Canadian Sports Doc Assistant Gets Probation
A Canadian sports doctor's assistant who cooperated with prosecutors on her role in bringing unapproved drugs, including human growth hormone, into the U.S. to treat professional athletes was given probation Monday for lying to border agents about medical supplies she was transporting. Mary Ann Catalano could have drawn up to a year in prison for making false statements to federal officers, but prosecutors asked a judge to impose probation because of her help.
Catalano worked for Anthony Galea, a healing specialist from Toronto who was sought out by the biggest names in sports, including Tiger Woods and Alex Rodriguez. Galea pleaded guilty July 6 to bringing mislabeled drugs into the U.S. He could be sentenced in October to up to two years in prison. Prosecutors said Catalano, 33, initially lied when she was stopped at the Peace Bridge in Buffalo in 2009, but quickly agreed to help investigators.
Catalano wept as she told the judge she took responsibility for lying and "I knew what I did was unlawful." Defense attorney Rodney Personius said she bankrupted her own ideals because she was infatuated with the charismatic doctor and wanted to win his favor. Galea, who wasn't licensed to work in the U.S., was accused of treating 20 professional athletes at their homes, hotels and friends' houses from October 2007 to September 2009. Prosecutors have not disclosed the names of athletes who may have gotten banned treatments.
Most of the U.S. charges were dismissed with Galea's plea, and he agreed to cooperate with investigators and disclose the patients' identities and their treatments. They included golfers, professional baseball and football players and others. Catalano had worked in Galea's office when she was 15, stayed in contact with him through college and went back to work for him at the Institute of Sports Medicine Health and Wellness when she graduated in 2004, Personius said. As Galea developed a practice involving professional athletes in the U.S., she began accompanying him on trips across the border.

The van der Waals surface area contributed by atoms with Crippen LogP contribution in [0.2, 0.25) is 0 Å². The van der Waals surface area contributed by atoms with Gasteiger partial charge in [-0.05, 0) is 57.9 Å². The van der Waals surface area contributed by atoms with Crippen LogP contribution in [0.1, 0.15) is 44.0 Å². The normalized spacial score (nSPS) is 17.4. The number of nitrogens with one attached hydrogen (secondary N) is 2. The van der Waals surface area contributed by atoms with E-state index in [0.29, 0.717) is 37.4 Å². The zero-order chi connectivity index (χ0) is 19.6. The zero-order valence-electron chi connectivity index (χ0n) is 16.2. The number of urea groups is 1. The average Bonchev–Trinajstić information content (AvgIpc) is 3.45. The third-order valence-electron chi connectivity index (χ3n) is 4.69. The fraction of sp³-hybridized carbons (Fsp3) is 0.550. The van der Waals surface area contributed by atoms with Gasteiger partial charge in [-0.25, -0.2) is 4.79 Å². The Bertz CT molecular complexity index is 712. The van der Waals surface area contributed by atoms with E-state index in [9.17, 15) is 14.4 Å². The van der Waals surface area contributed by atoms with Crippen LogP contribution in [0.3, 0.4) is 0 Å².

She began driving separately and took on the responsibility of transporting the medical equipment and supplies after Galea had trouble with border agents leaving Canada, a court filing said. She and Galea agreed that if asked by border officers about the supplies, she'd say they were for demonstration purposes at a medical conference. As part of his U.S. plea agreement, Galea must cooperate with investigators in the future.
Galea admitted he traveled to the U.S. numerous times from 2007 to 2009 to treat professional athletes in Hawaii, Cleveland, New York City, Miami and elsewhere, despite not being licensed to practice in the country. Some of the treatments involved injections of human growth hormone, banned by major sports, and Actovegin, a derivative of calf's blood not approved for use in the U.S. Prosecutors said some athletes were given intravenous Actovegin drips and platelet-rich plasma therapy, a treatment used to speed healing that involves extracting blood from patients and re-injecting just the plasma.
Woods has said he's been treated by Galea but didn't receive performance-enhancing drugs. The New York Mets' Jose Reyes and Carlos Beltran have acknowledged talking to federal authorities during the investigation. Rodriguez, the New York Yankees' star slugger, told Major League Baseball officials that he didn't receive performance-enhancing drugs from Galea after the doctor told The Associated Press he had prescribed anti-inflammatories for him.
Galea, the former team doctor of the Canadian Football League's Toronto Argonauts, also faces charges in Canada. In October 2009, Canadian authorities charged Galea with selling Actovegin, conspiracy to import an unapproved drug, conspiracy to export a drug and smuggling. That case is still pending.